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Multi-Channel, Multi-Amplifier Audio System Using Software Crossover and Multichannel-DAC

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dualazmak

dualazmak

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Nice detective work locating the AC noise riding the musical waveform.

Fortunately, I have no AC noise at all in my digital and analog signals!
 

Doodski

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For the "measured" Fq response before and after these capacitors, please refer to my post here.
- Overhaul maintenance of super-tweeter FOSTEX T925A and further signal fine tuning thereafter: #485
Very good service. I am impressed they still offer it at all. So many companies offer no service and so it is nice to see it when it happens.
As for the 22 Ohm "tuning" resistors "in parallel" with STs (just giving a slight extra work to the amp), you would please refer to;
- In depth insights on SP attenuators and their elimination in multichannel system: #248, #251, #99(remote thread), #100(remote thread), #101(remote thread)
Very sneaky developments how you measured the system padding and substituted with a fixed value. :D
 
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dualazmak

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Very sneaky developments how you measured the system padding and substituted with a fixed value. :D

English is not my mother language, and I am not familiar with slang-ish use of "sneaky"!
May I understand it, in this case, rather positively?;)
 
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I edited/corrected in my above post #660 as:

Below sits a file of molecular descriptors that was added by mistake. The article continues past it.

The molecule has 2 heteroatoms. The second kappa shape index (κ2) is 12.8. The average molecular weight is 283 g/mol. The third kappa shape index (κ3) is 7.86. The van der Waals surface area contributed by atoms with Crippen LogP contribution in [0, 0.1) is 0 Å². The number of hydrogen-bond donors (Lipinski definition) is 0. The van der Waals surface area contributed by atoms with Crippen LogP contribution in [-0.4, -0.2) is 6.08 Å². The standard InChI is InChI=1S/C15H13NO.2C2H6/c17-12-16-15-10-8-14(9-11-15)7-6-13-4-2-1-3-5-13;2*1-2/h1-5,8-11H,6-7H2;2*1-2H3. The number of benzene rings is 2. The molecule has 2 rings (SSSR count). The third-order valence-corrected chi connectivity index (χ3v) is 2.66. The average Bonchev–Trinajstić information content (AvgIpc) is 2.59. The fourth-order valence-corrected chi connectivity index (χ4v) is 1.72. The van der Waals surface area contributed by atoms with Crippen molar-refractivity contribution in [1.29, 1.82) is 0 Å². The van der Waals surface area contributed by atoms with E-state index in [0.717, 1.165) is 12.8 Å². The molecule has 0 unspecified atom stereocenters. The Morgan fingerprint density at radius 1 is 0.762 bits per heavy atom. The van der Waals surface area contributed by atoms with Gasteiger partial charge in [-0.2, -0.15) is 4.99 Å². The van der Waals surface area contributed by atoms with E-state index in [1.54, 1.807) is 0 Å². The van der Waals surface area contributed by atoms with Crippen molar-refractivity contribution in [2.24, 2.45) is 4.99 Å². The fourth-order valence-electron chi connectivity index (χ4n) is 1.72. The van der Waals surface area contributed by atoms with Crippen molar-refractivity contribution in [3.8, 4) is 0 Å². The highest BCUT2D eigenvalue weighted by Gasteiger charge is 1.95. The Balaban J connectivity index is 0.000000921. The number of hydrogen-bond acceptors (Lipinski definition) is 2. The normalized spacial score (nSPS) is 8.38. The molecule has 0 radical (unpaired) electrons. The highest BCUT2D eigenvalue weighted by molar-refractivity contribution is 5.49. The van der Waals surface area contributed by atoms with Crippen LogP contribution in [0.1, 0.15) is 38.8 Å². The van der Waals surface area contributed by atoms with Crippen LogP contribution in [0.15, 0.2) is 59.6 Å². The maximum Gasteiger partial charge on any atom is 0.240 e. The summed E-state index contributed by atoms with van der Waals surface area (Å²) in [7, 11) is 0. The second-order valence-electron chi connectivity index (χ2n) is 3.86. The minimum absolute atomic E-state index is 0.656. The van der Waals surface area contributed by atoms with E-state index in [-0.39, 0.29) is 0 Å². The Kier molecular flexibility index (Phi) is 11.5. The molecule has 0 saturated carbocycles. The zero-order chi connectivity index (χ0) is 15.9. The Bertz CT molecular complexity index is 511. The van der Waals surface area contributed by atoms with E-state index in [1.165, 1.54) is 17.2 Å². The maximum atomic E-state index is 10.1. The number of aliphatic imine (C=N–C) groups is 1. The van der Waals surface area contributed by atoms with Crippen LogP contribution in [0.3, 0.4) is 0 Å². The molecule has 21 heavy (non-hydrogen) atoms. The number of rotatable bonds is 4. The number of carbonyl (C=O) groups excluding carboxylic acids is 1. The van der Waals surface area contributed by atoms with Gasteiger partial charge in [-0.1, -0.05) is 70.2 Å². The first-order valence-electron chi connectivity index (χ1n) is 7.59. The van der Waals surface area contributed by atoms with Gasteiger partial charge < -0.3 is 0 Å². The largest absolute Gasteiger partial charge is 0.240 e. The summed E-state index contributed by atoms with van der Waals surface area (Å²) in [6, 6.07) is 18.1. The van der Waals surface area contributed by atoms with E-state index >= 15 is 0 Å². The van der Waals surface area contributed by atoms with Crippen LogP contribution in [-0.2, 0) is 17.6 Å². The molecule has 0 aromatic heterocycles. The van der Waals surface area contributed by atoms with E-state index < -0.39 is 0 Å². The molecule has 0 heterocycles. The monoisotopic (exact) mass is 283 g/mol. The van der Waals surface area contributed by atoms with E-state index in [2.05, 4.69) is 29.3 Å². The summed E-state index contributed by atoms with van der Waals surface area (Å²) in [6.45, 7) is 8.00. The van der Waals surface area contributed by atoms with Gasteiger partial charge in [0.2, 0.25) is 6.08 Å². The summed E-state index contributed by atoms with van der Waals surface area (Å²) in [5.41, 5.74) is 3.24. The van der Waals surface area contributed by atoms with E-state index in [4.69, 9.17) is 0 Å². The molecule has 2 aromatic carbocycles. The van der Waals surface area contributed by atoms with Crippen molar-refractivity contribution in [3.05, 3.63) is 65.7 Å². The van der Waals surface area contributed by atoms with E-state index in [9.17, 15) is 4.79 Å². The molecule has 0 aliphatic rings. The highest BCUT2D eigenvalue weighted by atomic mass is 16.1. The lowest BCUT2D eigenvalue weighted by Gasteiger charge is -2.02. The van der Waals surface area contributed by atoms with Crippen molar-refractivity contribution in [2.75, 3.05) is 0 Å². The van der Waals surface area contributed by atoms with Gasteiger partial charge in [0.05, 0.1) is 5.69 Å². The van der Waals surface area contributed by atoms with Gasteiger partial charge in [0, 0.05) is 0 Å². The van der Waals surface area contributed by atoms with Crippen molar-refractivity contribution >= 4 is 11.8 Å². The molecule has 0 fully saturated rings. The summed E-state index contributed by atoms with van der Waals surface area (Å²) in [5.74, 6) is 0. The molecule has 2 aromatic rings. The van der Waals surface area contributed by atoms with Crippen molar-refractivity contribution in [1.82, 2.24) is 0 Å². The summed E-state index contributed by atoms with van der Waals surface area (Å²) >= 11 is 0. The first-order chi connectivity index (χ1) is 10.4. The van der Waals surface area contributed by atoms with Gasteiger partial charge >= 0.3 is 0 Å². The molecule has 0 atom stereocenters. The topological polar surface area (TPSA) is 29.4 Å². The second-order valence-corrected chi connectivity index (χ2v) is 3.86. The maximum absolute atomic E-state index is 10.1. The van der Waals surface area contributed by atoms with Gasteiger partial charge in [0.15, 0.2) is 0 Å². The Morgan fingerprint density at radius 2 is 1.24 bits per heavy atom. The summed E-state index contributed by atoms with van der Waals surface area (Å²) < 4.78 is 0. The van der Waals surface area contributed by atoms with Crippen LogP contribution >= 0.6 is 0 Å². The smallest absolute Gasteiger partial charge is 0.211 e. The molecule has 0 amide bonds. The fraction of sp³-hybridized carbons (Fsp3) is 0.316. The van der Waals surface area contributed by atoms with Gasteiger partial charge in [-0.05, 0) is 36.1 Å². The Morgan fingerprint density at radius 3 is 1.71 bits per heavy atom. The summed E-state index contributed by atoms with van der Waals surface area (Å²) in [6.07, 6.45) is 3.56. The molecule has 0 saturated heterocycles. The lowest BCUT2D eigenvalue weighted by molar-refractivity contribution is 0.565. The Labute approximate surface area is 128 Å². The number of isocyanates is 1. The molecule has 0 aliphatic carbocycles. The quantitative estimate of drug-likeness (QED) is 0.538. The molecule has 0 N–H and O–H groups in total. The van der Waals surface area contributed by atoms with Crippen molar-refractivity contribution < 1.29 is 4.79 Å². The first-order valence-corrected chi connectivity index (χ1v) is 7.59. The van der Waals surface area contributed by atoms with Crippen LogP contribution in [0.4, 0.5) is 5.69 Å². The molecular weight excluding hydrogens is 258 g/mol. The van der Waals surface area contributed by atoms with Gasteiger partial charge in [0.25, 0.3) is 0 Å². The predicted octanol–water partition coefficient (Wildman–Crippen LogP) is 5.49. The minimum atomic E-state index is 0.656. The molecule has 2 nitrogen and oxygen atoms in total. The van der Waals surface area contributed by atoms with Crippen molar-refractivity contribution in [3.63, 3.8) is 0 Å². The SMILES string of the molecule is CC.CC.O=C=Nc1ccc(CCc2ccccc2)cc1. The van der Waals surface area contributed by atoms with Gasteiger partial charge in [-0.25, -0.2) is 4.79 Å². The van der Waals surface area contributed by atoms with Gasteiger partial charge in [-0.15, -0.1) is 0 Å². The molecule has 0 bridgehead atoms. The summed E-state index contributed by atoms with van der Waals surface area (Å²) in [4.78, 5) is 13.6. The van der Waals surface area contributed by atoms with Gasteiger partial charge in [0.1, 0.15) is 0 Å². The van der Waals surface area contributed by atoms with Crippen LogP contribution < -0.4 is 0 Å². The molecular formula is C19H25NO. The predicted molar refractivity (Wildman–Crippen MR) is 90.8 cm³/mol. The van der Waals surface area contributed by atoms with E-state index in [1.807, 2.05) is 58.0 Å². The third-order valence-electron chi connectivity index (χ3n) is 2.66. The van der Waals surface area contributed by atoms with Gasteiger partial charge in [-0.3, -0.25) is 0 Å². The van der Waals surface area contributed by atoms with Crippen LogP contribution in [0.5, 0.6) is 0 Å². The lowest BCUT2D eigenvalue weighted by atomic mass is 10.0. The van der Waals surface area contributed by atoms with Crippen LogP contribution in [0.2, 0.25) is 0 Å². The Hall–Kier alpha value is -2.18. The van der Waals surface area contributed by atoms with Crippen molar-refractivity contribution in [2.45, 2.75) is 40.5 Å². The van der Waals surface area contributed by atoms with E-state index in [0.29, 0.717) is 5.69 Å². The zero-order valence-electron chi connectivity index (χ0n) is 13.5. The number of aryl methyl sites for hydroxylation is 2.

>I use Yamaha A-S301 to drive super-tweeters (STs) having 30 10 uF "protection" capacitor and 10 3 uF high-pass (low-cut) filter before the signal going into STs.
 

Doodski

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I edited/corrected in my above post #660 as:

>I use Yamaha A-S301 to drive super-tweeters (STs) having 30 10 uF "protection" capacitor and 10 3 uF high-pass (low-cut) filter before the signal going into STs.
Yes, I saw some incongruency in the diagrams too. You got the bad ones. Overall the diagrams are perfect and very visually stimulating. I imagine for a person wanting to delve into the realm of DSP with active crossover and safety precautions that these threads of yours are the places to do it.
 
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Thank you. I am not familiar with "incongruency", but I usually use "inconsistency". ;)
 
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Excellent Recording Quality Music Albums/Tracks for Subjective (and Possibly Objective) Test/Check/Tuning of Multichannel Multi-Driver Multi-Amplifier Time-Aligned Active Stereo Audio System and Room Acoustics; at least a Portion and/or One Track being Analyzed by Color Spectrum of Adobe Audition in Common Parameters: [Part-18] An Interlude or Provisional Finale of the Post Series

Caution and Reminder:
Even though I refer to YouTube video/audio clip(s) in this post, I cannot guarantee its sound quality since I know little about YouTube's audio codec/compression, and furthermore I know nothing about your internet access environments.